Activists' eyewitness accounts detail Israeli raid on Gaza aid ship
ISTANBUL — Daily News with wires | 6/3/2010 12:00:00 AM |
Activists detained after their Gaza aid ship was attacked by Israeli commandos earlier this week began detailing their accounts on Thursday of what some activists called 'premeditated murder.'
Activists detained after their Gaza aid ship was attacked by Israeli commandos earlier this week began detailing their accounts on Thursday of what some activists called "premeditated murder."
Israeli Prime Minister Benjamin Netanyahu has denounced the activists as "violent supporters of terrorism," charging that Israeli forces were "stabbed, they were clubbed, they were fired upon" as they stormed the boat.
Eyewitness accounts differ from what Israeli security forces have said.
An Australian journalist on board the Gaza-bound aid ship said Israeli commando boats had circled their flotilla like "hyenas hunting animals in the night" before his colleague was shot with a stun gun.
Two Swedes aboard the Gaza-bound aid flotilla intercepted by Israeli forces this week said in a radio broadcast Thursday they had witnessed "premeditated murder" aboard the Turkish ship that came under the heaviest attack.
And the leader of the Turkish Humanitarian Relief Foundation or, İHH, Bülent Yıldırım, said he saw Israeli soldiers shoot a photographer and an activist who had already surrendered.
[HH] A 'very ugly' incident
Sydney Morning Herald journalist Paul McGeough and photographer Kate Geraghty were released from Israeli detention and deported to Turkey on Thursday, and said they were slowly recovering from their ordeal.
"We're fine, we're both fine," McGeough told the Herald's website from Turkey.
"We are leaving Israel on legal advice that we will be able to appeal our deportation in absentia," he added.
McGeough said Israeli boats had circled the flotilla like "hyenas hunting animals in the night" before moving in suddenly, describing it as a "very ugly" incident.
"Kate and I got pushed around," he said, adding that the atmosphere was "testosterone-driven."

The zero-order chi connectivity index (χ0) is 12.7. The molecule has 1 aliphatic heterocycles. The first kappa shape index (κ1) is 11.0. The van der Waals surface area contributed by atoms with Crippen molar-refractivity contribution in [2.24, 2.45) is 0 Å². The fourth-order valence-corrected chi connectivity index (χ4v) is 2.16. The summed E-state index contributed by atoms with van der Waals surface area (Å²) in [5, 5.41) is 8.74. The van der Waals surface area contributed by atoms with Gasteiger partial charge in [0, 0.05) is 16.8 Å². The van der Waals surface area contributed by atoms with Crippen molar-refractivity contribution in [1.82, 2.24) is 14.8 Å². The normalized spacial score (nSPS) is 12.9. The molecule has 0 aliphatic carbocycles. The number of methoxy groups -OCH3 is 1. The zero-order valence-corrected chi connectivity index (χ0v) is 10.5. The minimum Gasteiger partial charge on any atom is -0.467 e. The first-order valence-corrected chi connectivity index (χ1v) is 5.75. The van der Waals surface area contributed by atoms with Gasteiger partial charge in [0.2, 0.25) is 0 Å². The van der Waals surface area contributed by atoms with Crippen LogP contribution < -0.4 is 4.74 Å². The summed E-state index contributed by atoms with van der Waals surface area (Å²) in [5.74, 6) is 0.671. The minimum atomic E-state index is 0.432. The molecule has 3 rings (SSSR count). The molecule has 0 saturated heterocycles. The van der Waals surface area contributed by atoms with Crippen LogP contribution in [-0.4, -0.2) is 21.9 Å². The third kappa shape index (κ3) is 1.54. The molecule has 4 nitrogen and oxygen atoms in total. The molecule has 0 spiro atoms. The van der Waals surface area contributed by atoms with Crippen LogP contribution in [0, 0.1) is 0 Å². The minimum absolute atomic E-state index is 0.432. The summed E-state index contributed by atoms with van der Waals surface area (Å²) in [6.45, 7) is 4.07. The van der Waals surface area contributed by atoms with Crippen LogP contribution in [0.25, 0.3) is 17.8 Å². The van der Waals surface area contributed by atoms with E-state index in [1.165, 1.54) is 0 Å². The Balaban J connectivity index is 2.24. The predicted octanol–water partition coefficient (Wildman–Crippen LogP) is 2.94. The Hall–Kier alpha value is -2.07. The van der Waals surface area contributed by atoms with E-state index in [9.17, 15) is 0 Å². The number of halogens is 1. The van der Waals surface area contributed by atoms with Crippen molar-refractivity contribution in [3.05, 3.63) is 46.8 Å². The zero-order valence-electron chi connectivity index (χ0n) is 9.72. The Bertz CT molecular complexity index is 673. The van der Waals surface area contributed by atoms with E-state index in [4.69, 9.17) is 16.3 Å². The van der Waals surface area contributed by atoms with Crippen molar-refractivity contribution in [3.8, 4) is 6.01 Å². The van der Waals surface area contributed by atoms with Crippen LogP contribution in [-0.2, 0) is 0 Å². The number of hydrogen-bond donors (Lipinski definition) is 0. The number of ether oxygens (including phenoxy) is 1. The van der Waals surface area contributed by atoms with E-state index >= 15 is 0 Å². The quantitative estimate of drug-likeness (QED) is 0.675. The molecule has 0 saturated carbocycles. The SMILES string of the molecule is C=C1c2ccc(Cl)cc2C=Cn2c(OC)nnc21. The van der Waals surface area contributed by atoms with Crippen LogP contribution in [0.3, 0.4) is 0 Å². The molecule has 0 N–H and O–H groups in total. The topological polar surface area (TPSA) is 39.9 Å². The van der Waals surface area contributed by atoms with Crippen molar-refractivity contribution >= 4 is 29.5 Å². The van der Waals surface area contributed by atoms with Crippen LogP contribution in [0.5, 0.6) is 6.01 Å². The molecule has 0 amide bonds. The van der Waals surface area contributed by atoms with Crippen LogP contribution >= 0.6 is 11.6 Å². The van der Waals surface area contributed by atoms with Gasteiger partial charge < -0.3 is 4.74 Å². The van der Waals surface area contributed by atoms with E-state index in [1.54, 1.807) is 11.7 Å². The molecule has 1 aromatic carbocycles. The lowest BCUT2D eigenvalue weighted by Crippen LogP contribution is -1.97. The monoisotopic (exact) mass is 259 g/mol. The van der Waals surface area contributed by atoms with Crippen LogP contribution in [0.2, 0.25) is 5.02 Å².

[HH] 'We could have died'
"We were witnesses to premeditated murders," said Swedish historian Mattias Gardell who was on the Mavi Marmara along with his wife, fellow historian Edda Manga.
Manga and Gardell, who were among 11 Swedes taking part in the flotilla but the only ones on the Mavi Marmara, were on deck when the shooting began.
"I saw the ship's security personnel trying to prevent divers from climbing onto the boats," Manga said.
"Then one of our comrades said [the soldiers] were shooting and had killed three people ... [and] that we had to throw ourselves to the floor. We were on deck. We could have died," she said.
[HH] Shot after surrendering
Yıldırım, the leader of the Turkish İHH, said many people were wounded by gas bombs and that a journalist was taking photographs when he was shot by an Israeli soldier, adding that one of their friends was shot after he surrendered.
Yıldırım said passengers on the ship showed civil resistance, the press was there, and that the İHH called on the passengers not to allow Israeli soldiers in.
"We rendered ten of the soldiers who got on the ship ineffective, we took their weapons, but it would have been self-defense even if we had used those weapons," he said. "Still, we threw the weapons into the sea."
Compiled from AFP and AA reports by the Daily News staff.